PRICE, Robert (1655-1733), of Foxley, Yazor, Herefs.

Published in The History of Parliament: the House of Commons 1660-1690, ed. B.D. Henning, 1983
Available from Boydell and Brewer



Dec. 1701 - 24 June 1702

Family and Education

b. 14 Jan. 1655, 1st s. of Thomas Price of Y Giler, Cerrigydrudion, Denb. by Margaret, da. and coh. of Thomas Wynne of Bwlchybeudy, Denb. educ. Ruthin g.s.; St. John’s, Camb., adm. 28 Mar. 1672, aged 17; L. Inn 1673, called 1679; travelled abroad 1677-9. m. 23 Sept. 1679, Lucy, da. and coh. of Robert Rodd of Foxley, 2s. (1 d.v.p.) 1da. suc. gdfa. 1670.1

Offices Held

Alderman, Hereford 1683-Oct. 1688, recorder, New Radnor 1684-d.; attorney-gen. S. Wales 1684-9; town clerk, Gloucester 1685-7; steward, Shrewsbury 1685-Jan. 1688; member, council in the marches of Wales 1686-9; j.p. Herefs. 1687-d., Merion., Glos. and S. Wales 1687-9; commr. for assessment, Herefs. 1689, Denb., Mont. and Merion. 1689-90; second justice, Brecon circuit 1700-2; bencher, L. Inn 1701.2

Steward to Queen Catherine of Braganza 1685-1702; baron of the Exchequer 24 June 1702-26; j.c.p. 1726-d.3


Price’s family had been landowners in Denbighshire since Tudor times. One of the senior branch sat three times for Merioneth in the 16th century. Price’s grandfather married a sister of Sir Richard Lloyd I; though a neutral in the Civil War, he was named assessment commissioner in 1657. Price became a successful lawyer, closely associated with the Duke of Beaufort (Henry Somerset), to whom he wrote: ‘It has been one of the greatest blessings of my life to be known to your grace, and to have upon all occasions access to you, and your countenance’. In 1681 he acquired his Herefordshire estate, four miles from Weobley, buying out the other Rodd coheirs for £3,000. His appointments to the Hereford corporation under the new charter and as attorney-general of South Wales were doubtless due to Beaufort. He was returned to James II’s Parliament on the Tomkyns interest as a court supporter. He was probably an active Member, to whom should be assigned most of the 13 committee references to ‘Mr Price’, including those for the repair of Bangor cathedral and the naturalization of Huguenot refugees. On 29 June 1685 he acted as teller against the bill for the compulsory registration of births, marriages and deaths of the nobility and gentry.4

Price’s career suffered its first check in 1687, when he was dismissed as town clerk of Gloucester for refusing to read the dispensation from the oaths. Later he was closeted by Lord Chancellor Jeffreys over the repeal of the Penal Laws and Test Act.

I told my lord chancellor that I was a member of the Church of England, and would not do that act which would destroy it. He said the Church would be secure. I asked him, if the Act of Uniformity were repealed, what would become of the Church. Some time after, I was brought to the King, to whom I answered that I would serve him with my life and fortune or anything in my power, provided it were not injurious to the Church of England.

Price lost his post as steward of Shrewsbury under the new charter of 1 Jan. 1688, but no further action was taken. Beaufort, as lord lieutenant, noted that his opinion on the Penal Laws was already known to the King; nevertheless, he was retained in office and on the Herefordshire commission of the peace, and approved as court candidate for Weobley. Price tersely commented that ‘the King’s recommendation [is] a prejudice to those he recommended’. At the Revolution he subscribed £20 to the Herefordshire loan to the Prince of Orange. On 7 Jan. 1689 he was confident that he had twice as many voters as the other candidate, James Morgan. Then the blow fell; Sir John Morgan found Price’s name marked ‘in the King’s roll’ as favourable to the repeal of the Test and the Penal Laws, and his support crumbled overnight. At the poll he was defeated by 53 votes to 47. On the advice of (Sir) Edward Harley he lodged a petition with the committee of elections, but, finding that the chairman John Birch and (Sir) William Gregory were hostile, he withdrew it before the report stage.5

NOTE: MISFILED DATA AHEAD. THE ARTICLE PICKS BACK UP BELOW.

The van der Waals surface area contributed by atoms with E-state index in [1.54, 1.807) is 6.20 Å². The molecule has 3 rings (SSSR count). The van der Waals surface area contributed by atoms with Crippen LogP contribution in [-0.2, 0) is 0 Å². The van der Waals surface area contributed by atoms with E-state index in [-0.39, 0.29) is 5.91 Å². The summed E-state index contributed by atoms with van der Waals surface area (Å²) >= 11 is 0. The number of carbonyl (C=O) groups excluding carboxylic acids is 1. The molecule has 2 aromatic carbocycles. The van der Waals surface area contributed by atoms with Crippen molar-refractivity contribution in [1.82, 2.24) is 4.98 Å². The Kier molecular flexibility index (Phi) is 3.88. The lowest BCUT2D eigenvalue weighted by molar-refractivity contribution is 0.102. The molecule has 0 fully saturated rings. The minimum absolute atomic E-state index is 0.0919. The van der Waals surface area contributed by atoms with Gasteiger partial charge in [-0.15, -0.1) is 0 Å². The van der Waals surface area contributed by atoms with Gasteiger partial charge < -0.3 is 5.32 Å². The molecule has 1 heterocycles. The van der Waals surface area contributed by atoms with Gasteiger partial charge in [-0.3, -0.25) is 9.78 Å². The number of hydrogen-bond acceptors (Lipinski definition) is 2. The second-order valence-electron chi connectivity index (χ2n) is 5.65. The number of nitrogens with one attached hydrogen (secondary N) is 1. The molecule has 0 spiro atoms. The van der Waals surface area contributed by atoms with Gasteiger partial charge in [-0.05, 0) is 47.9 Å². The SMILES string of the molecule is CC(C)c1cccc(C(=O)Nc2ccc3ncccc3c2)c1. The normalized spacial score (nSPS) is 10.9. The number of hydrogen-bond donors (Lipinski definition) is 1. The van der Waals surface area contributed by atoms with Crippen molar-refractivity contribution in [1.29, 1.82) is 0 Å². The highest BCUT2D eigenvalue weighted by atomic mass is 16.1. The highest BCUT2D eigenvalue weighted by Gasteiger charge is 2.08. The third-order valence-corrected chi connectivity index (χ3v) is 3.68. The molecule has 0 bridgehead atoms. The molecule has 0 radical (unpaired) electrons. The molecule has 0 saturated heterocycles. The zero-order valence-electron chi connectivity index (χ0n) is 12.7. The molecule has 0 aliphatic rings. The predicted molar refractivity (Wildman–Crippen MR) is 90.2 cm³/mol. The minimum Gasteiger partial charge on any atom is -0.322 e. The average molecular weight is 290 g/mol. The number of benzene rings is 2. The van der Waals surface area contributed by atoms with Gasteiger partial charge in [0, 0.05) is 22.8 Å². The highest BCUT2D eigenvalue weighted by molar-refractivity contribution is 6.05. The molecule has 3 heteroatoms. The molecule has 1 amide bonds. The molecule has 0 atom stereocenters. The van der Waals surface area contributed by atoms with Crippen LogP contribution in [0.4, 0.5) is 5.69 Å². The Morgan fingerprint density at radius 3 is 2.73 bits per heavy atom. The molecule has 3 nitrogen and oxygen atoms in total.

Price regained his seat at the general election of 1690 and became a prominent Tory under William III. His famous speech against the grant of the honour of Denbigh to the Earl of Portland gained him the reputation of a Welsh patriot, and he refused the association in 1696. He owed his appointment as baron of the Exchequer to Robert Harley II, and his two sons in turn represented Weobley as Tories under Queen Anne. He was transferred to the common pleas by George II, in whose favour, while Prince of Wales, he had given an opinion against the King regarding the education of his family. He died in office on 2 Feb. 1733, and was buried at Yazor.6

Ref Volumes: 1660-1690

Author: John. P. Ferris


  • 1. DWB, 790; E. Curll, Life, 2; Harl. 1971, f. 26v.
  • 2. CSP Dom. Jan.-July 1683, p. 346; 1685-6, p. 338; SP44/335/418; PC2/72/567.
  • 3. Beaufort mss, Price to Beaufort, 20 Apr. 1683; CSP Dom. 1683-4, p. 375; 1684-5, p. 232; W. R. Williams, Gt. Sessions in Wales, 143-4.
  • 4. Arch. Camb. (ser. 3), vi. 122; xv. 7-8, 104; Cooke, Herefs. iv. 190.
  • 5. A. Simpson, ‘The Convention Parliament 1688-9’ (Oxf. D. Phil. thesis, 1939), pp. 22-23; Bodl. Carte 130, ff. 24, 319; BL Loan 29/184, ff. 121, 125, 140 (Price to Harley, 22, 30 Jan. 1689); Add. 40621, f. 20v; PC2/72/567.
  • 6. Feiling, Tory Party, 318.